Currently reading : ‘Pink Kinky: Japan’s Sex Underground’ Review

‘Pink Kinky: Japan’s Sex Underground’ Review

15 September 2014

Author : ellen-turner

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Pink Kinky: Japan’s Sex Underground by Su Zume and published by Kingyo Books, is an exploration of of Japanese sex subcultures through interviews with prominent industry figures and lavish visual imagery.

Though it looks at more typical aspects of the sex industry such as porn and hosting, Pink Kinky focuses more specifically on the subterranean communities and societies that cater to specific fetishes and sexual desires.

Commercial Japanese pornography has a large universal following due to its wide range of themes and media and this wealthy spectrum continues into the underground non-commercial industry that Pink Kinky explores; interviews range from one with the owner of the Alpha Inn, the infamous SM love hotel, to manga artists, rope bondage masters and ‘ballooners’, participants of the fetish for touching and playing with balloons in a sexual context.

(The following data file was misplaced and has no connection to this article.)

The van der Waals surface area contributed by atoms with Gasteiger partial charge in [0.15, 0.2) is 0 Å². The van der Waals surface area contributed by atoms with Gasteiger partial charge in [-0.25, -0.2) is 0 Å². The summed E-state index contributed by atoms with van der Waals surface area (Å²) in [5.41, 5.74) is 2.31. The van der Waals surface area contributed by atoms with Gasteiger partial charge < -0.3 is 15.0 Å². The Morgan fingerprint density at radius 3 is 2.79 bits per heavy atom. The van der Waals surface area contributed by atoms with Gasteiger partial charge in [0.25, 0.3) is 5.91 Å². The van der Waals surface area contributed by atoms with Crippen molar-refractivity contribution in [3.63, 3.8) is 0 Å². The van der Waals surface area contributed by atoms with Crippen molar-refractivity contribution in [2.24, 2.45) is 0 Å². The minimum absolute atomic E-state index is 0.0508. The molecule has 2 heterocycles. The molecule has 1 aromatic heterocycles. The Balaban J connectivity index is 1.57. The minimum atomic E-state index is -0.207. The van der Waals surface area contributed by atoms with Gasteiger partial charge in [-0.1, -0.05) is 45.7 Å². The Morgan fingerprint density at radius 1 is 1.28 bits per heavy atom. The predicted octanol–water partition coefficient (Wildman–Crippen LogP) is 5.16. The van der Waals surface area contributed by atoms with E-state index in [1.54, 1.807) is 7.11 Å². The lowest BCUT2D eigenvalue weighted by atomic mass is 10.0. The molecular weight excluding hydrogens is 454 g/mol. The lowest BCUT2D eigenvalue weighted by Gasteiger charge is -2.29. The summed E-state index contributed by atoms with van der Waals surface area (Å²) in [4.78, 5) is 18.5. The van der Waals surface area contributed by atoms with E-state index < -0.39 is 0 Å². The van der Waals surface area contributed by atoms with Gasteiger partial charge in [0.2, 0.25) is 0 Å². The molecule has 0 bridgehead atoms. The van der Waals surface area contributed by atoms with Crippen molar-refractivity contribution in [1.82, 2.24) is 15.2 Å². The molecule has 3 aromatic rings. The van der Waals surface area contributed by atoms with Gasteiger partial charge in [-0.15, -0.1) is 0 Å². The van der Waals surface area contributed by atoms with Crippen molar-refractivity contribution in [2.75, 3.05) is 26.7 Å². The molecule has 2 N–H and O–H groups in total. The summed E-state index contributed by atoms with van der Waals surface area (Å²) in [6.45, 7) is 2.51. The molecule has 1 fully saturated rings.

Such a variety of pursuits of sexuality is what makes Pink Kinky so interesting, there’s a topic to appeal to any reader in the same way there’s an apparent sexual subculture for any individual in Japan.

The accompanying images’ vivid theatricality captures the kitschy, fantastical aesthetic that dominates much of the industry. The world of underground kink that Pink Kinky uncovers is in stark visual contrast to Japan’s traditional erotic artworks, such as Shunga woodblocks, but its influence cannot be overlooked. Fetish communities worldwide have benefitted from the influences of the Japanese fetish scene, such as the fetish for Shibari, the erotic art of rope bondage. Su Zume interviews Naka Akira on his rope bondage performances and why shibari is perceived as one of the most accessible and common subcultures within the industry.

Pink Kinky covers underground sexual preferences and practices that sometimes have prominent crossovers with mainstream Japanese sexuality, such as the public reading of pornographic anime and the popularity of love hotels as common places to engage in sexual relationships for all due to small housing and lack of privacy in Japanese cities. Zume interviews the CEO of one of Japan’s largest adult video companies, Soft on Demand, and reports on their sales as being as high as 9 billion yen in 2005. However,in the same year, a survey found the Japanese have the least sex in the world (Durex) and their decreased sex drive is being blamed for its low birth rate and population decline.

This furthers Pink Kinky’s intrigue in that these increasingly popular subcultures are thriving underground the least sexually active country in the world.

This newly released book can now be bought from today from Kingyo books here

 

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